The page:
O-bon is the day that deceased ancestor’s spirits get to return to their old homes for a visit.  A feast is laid, candles are lit, and incense scents the air.  All is ready!

But…

Depending on how long the ancestor has been gone, the geography of the old home town may have changed.  The spirits might lose their way.  And the spirits, who have only this one chance, may be in a hurry to arrive at the celebration.

Voila!  Transportation!

The elongated cucumber on its four strong legs represents a horse, to carry the ancestors to their party in style.  The stubby cucumber is a powerful ox, to carry them home from the party–laden with gifts and memories–slowly, perhaps reluctantly.

No one puts out cucumbers and eggplants anymore, but if you happen to pass an open window, you might still catch the scent of incense, honoring those who have gone before us.

The sense of sight is so precious, I wanted to take time out to see the world through new eyes–a painter’s eyes.  Instead of drafts of stories I have been creating sketchbooks.  This is life imitating art.  One of my characters, Karen, from the novel Katsuren, always travels with a sketchbook.  Surely that idea came from a part of myself I needed to get in touch with.  So, about 20 filled sketchbooks later, I think it’s time for me to return to the world of words.

Was it a “paint it black” sort of day? Maybe the kind of day when you can all but hear the chimes pealing “Joy to the World”?
When I’m not working on a story, I’m writing in my journal. I love this tip from G. Lynn Nelson: “Keep your words grounded in your five senses. How did it look, feel, smell, taste, sound?”
You don’t have to explain if you paint a scene fully with juicy words.

In Paperwork (by Celine Nisaragi), the protagonist’s personality came from a combination of traits taken from my cat, my grandmother, and a pop singer. What about the other characters? Not one is taken directly from real life. So, where do they come from?

Another way to create a character is to think of a topic that you have strong opinions about. You can create a character who becomes your personal soapbox. Let them model your feelings about that topic. Let them rant and rave. Give them an opening, and let them riff on your hot-button topic.

In Paperwork, Sergeant Denny Dugan ends up in the hospital, and I’m the one who put him there. Love him or hate him, Sergeant Dugan is in Paperwork because I have a hot-button topic that he illustrates perfectly.

I just published my second novel (Paperwork, by Celine Nisaragi). It got started during a free, online course in how to write a novel. Creating the lead character was so much fun, and not done the way I expected.

Most people, if they are like me, believe the lead character is modeled after yourself or after someone you know. T’ain’t so. Not in a good story. Why? Because you will run head on into the wall of “so-and-so would never do that” or fall over the cliff of “but it didn’t happen that way in real life”. So, what do you do?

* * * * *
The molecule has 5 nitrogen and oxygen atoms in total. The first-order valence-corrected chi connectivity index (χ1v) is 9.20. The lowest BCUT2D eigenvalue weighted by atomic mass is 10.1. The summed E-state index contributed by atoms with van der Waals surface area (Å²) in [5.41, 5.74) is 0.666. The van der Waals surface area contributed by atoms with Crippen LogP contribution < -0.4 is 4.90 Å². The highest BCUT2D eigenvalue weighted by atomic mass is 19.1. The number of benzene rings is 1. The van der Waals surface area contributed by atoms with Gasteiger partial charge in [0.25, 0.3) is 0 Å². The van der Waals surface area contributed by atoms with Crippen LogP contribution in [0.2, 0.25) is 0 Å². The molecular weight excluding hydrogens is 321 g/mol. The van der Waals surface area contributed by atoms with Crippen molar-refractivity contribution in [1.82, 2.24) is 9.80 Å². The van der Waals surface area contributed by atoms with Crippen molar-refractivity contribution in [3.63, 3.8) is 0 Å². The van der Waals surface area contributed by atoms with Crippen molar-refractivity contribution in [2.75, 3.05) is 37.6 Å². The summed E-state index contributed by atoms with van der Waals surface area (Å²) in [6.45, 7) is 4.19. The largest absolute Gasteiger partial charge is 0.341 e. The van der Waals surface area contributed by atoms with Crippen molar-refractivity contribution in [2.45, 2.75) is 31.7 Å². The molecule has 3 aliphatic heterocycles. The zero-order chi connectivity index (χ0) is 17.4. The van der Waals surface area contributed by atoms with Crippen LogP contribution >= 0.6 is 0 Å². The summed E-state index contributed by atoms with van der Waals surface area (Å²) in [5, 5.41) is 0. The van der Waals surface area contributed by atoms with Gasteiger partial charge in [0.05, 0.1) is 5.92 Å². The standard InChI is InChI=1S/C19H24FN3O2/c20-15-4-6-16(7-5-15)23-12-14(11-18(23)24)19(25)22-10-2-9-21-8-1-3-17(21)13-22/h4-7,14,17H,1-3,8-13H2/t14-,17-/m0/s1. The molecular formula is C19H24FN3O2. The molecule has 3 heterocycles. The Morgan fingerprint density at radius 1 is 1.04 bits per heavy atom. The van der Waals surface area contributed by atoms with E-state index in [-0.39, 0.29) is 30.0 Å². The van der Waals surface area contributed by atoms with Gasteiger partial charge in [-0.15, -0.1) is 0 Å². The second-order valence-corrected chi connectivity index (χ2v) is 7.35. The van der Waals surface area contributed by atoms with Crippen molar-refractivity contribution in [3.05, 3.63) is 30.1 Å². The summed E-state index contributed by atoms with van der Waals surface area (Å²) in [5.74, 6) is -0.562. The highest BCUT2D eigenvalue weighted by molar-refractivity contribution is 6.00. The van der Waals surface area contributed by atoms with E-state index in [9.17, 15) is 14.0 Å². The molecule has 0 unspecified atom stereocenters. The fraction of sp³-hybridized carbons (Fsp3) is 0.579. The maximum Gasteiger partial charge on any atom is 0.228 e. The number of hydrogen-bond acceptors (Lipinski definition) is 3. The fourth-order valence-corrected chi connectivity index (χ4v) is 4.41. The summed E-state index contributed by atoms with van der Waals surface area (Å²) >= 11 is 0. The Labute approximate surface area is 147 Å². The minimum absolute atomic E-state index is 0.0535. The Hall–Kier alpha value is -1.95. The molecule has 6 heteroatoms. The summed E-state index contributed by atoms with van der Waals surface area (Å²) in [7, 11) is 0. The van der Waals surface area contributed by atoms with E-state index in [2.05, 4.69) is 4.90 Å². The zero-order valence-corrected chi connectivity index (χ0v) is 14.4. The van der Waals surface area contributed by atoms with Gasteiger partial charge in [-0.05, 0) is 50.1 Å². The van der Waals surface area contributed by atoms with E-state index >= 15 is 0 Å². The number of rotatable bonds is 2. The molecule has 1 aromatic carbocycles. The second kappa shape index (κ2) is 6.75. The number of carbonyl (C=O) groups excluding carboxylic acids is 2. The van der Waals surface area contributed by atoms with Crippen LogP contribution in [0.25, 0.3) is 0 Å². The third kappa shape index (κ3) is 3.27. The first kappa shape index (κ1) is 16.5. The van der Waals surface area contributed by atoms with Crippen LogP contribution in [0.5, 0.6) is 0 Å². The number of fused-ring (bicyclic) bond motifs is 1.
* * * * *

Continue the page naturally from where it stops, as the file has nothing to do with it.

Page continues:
You choose three people that interest you, take three characteristics from them that you find fascinating, and create your character from those elements.

I chose (1) my cat– for its graceful movement, the comfort it feels in its own skin, and its ability to shrug off stress.
(2) My grandmother–I admired how she could talk to anyone, anywhere, and hold her own. I especially admired her uncanny knack of knowing who in her circle needed her help and her genuine concern for other people’s well being. She was down-to-Earth practical, grew her own food, and could cook amazing dishes out of anything she had to hand.
(3) A folk singer I know who has had a long, successful career and cannot read a note of music. He raises enormous sums of money, then gives it away without a second thought to human rights causes. He is getting on in years, but moves and acts like a much younger man.

You’ll find all of these qualities in Paperwork’s heroine, Cheryl Markovic Dugan. The paperback book is up on Amazon. If you don’t mind waiting, the Kindle version will be up in a few more weeks. The “look inside” feature (free chapter!) should kick in any day now.

While you’re waiting, maybe you would enjoy creating your own fictional hero using the above technique.

My favorite writing guru, Donald Maass (“The Fire in Fiction”) had a suggestion: think of something that ticks you off, then have one of your characters riff on the subject. What ticks me off? Paperwork!

Paperwork is now the title of a novel starring the character Cheryl Markovic Dugan, a war bride from Dubrovnik abandoned in the US by her soldier husband. As a single mother struggling to hold on to her job as a night aide in a nursing home, Cheryl believes the ability to cope with paperwork is an over-rated skill. The only thing she really needs to read, she insists, is the human heart. Her formula works until the medical director of the home taps her to care for his aging mother, a retired high school English teacher. Cheryl pits her belief in intuition against the older woman’s insistence that, to succeed in life, you have to learn to read the fine print.

Paperwork will be published from my personal publishing empire, Turquoise Cat Books, next month.